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In times of crisis, it's vital for employees to be informed enough to act as brand advocates and be a part of the reputation management strategy. Liz Havern, head of training at Good Work, explains why crises need to be dealt with from the inside out.

It’s a fact of working life that, sometimes, things will go wrong and you need a strategy to deal with such situations. A crisis can hit any company, so knowing how to handle one well makes good business sense. The simple truth is every organisation is vulnerable, no matter how large or well-established it is. Think of Volkswagen, FIFA, or BP. The way your company communicates can make the difference between a crisis escalating out of control and it being a minor setback.

During a crisis, many companies prioritise their public image by immediately engaging with the media to put their side of the story across. This is an essential part of protecting reputation, reassuring stakeholders and customers that it’s “business as usual” and retaining support. There should be a plan in place with chief executives and senior managers taking ownership of the crisis. But, at a time of chaos, when events are developing quickly, there’s a risk of forgetting that your staff are your most important audience, because every one of them is a PR representative and crisis manager for your organisation.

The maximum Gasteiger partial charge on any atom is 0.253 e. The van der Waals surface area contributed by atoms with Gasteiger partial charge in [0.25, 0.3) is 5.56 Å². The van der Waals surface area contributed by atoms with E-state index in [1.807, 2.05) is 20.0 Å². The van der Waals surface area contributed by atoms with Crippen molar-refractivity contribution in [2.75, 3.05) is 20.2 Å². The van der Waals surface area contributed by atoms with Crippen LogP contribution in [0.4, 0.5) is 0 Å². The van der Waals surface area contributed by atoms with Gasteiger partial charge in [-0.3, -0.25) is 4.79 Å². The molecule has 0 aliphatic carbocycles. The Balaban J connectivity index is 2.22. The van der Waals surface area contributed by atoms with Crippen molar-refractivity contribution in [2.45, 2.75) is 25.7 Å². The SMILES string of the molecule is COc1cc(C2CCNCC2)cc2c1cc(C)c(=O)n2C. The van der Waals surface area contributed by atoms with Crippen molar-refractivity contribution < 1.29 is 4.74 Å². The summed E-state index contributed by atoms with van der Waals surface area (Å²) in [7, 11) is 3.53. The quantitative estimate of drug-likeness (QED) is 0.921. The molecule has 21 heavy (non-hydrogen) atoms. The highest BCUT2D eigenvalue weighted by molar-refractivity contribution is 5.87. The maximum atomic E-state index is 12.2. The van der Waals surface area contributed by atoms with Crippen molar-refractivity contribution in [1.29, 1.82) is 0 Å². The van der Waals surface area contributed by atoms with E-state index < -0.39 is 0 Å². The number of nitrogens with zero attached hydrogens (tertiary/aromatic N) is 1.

Employees can be strong advocates. They can act as spokespeople. Allowing them to talk about their areas of expertise can be more credible and powerful than any PR initiative. In a crisis it’s important to involve employees who know more than anyone else about the work and the company’s situation. They can also make best use of social media, but every organisation should have an established social media policy which states how staff should use it, as well as other communication channels.
During a crisis, possibly more than at any other time, employees need to see internal communication as a trusted source of information. Company leaders should communicate early and often and provide clear, consistent and timely messages. Even if you feel you already do this, the important thing to remember is that everything is intensified in a crisis and it’s easy to take employees for granted. They should never be the last to know.

If employees become aware of a crisis situation involving their company through news reports and social media, rather than through their own organisation, this can create even more confusion at a difficult time. The last thing a company wants is to have staff who are uninformed and telling clients and customers that they don’t know what’s going on, or making up their own story, so it’s important to make sure internal and external messages are aligned and provide accurate information to everyone.

Companies need the full support of their staff to be resourceful, resilient and to recover from challenging or unexpected events as quickly as possible. Internal communication is central to this, holding everyone together when everything else seems to be falling apart. If companies have a crisis communications plan, a protocol and key messages in place, this will help staff feel things are under control. Ultimately, they are the people who will determine how quickly and fully the organisation will recover. 

When your reputation and brand is at stake, the way you communicate with your employees and how you manage your message to the media and public is a key skill which can be gained from crisis communications training. Bookings are now being taken for the new Crisis Communications course running on 15 February at a Central London venue. To find out more and secure your place, click here or email [email protected]

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